Yoga for Back Injury

Yoga is a low-impact, effective way to relax tight muscles and build strength—which can help relieve back pain in case of back injury and also relaxes the muscles. Yoga is a mind-body therapy that’s often recommended to treat not only back pain but the stress that accompanies it. The appropriate poses can relax and strengthen your body.Try these beginner-level poses and see if you find relief. Remember to take it slow and stop if the pain gets worse. Keep reading to learn more about how these poses may be useful in treating back pain.

Table of Contents

1. Sphinx pose

Sphinx pose

The sphinx pose puts your lower back muscles in a more relaxed position and is sometimes recommended for people who have sciatica pain from a herniated disc. You need to lie on the ground, so use a yoga mat or thick towel.

  • Lie flat on your stomach with your legs straight. Keep your forearms on the ground next to you, tucked in close to your sides.
  • On an inhale, tighten your legs and raise your chest off the ground by pushing with your arms. Your forearms and palms should stay on the ground.
  • Your hips, legs, and feet should maintain contact with the ground, and your elbows should be aligned directly under your shoulders.
  • Hold this pose for 5 seconds, then gently lower your torso back to the ground.

Repeat this pose as you are comfortable. Gradually work your way up to 30 seconds per repetition.

2. Cat/cow pose

Cat/cow pose

Cat and cow are 2 different yoga poses, but they are typically practiced together. Here’s how to do them:

  • Get on all fours.
  • Place your wrists underneath your shoulders and your knees underneath your hips.
  • Balance your weight evenly between all four points.
  • Inhale as you look up and let your stomach drop down toward the mat.
  • Exhale as you tuck your chin into your chest, draw your navel toward your spine, and arch your spine toward the ceiling.
  • Maintain awareness of your body as you do this movement.
  • Focus on noting and releasing tension in your body.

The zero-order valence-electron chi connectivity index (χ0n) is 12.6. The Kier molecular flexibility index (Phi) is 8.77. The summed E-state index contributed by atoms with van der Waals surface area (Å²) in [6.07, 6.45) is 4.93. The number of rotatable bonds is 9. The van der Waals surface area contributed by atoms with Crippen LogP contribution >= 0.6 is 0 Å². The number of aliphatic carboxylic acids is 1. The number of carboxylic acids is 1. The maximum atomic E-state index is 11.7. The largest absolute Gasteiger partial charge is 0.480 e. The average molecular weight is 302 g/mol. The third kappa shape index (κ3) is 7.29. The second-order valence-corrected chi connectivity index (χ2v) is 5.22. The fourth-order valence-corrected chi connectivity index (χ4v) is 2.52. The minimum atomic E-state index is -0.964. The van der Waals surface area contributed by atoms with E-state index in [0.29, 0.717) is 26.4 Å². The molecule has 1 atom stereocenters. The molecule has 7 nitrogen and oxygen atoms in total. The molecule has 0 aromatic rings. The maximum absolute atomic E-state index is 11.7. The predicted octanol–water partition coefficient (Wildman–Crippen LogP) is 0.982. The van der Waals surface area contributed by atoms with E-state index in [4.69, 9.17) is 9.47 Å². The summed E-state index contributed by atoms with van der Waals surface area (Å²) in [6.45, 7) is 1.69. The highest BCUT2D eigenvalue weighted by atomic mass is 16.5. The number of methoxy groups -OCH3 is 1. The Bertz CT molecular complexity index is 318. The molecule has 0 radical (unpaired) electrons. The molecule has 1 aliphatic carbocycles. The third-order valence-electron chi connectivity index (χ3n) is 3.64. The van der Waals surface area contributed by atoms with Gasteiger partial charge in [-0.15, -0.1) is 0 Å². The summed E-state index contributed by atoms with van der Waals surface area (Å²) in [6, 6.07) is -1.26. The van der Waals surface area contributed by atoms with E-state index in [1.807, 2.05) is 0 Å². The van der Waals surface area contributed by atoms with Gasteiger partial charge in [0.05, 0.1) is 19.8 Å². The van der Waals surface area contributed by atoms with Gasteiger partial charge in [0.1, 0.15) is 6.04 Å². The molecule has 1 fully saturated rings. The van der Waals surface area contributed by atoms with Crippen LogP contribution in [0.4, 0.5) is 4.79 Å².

• Continue this fluid movement for at least 1 minute.

Together, these poses form a gentle yet effective stretch for your lower back.

3. Downward-Facing Dog

Downward-Facing Dog

This traditional forward bend can be restful and rejuvenating. Practicing this pose can help relieve back pain and sciatica. It helps to work out imbalances in the body and improves strength

  • Get on all fours.
  • Place your hands in alignment under your wrists and your knees under your hips.
  • Press into your hands, tuck your toes under, and lift up your knees.
  • Bring your sitting bones up toward the ceiling.
  • Keep a slight bend in your knees and lengthen your spine and tailbone.
  • Keep your heels slightly off the ground.
  • Press firmly into your hands.
  • Distribute your weight evenly between both sides of your body, paying attention to the position of your hips and shoulders.
  • Keep your head in line with your upper arms or with your chin tucked in slightly.
  • Hold this pose for up to 1 minute.
  • Stand and face a wall. Place your hands on the wall between waist and chest level. Set your feet hips-width apart.

This pose helps lengthen your back muscles.

4. Cobra Pose

Cobra Pose

This gentle backbend stretches your abdomen, chest, and shoulders. Practicing this pose strengthens your spine and may soothe sciatica. It may also help to relieve stress and fatigue that can accompany back pain.

  • Lie on your stomach with your hands under your shoulders and your fingers facing forward.
  • Draw your arms in tightly to your chest. Don’t allow your elbows to go out to the side.
  • Press into your hands to slowly lift your head, chest, and shoulders.
  • You can lift partway, halfway, or all the way up.
  • Maintain a slight bend in your elbows.
  • You can let your head drop back to deepen the pose.
  • Release back down to your mat on an exhale.
  • Bring your arms by your side and rest your head.
  • Slowly move your hips from side to side to release tension from your lower back.

Does it really reduce back pain?

One small study from 2017Trusted Source assessed the effects of either yoga practice or physical therapy over the course of one year. The participants had chronic back pain and showed similar improvement in pain and activity limitation. Both groups were less likely to use pain medications after three months. Separate research from 2017Trusted Source found that people who practiced yoga showed small to moderate decreases in pain intensity in the short term. Practice was also found to slightly increase participants’ short- and long-term function. Though the research is hopeful, further studies are needed to confirm and expand upon these findings.

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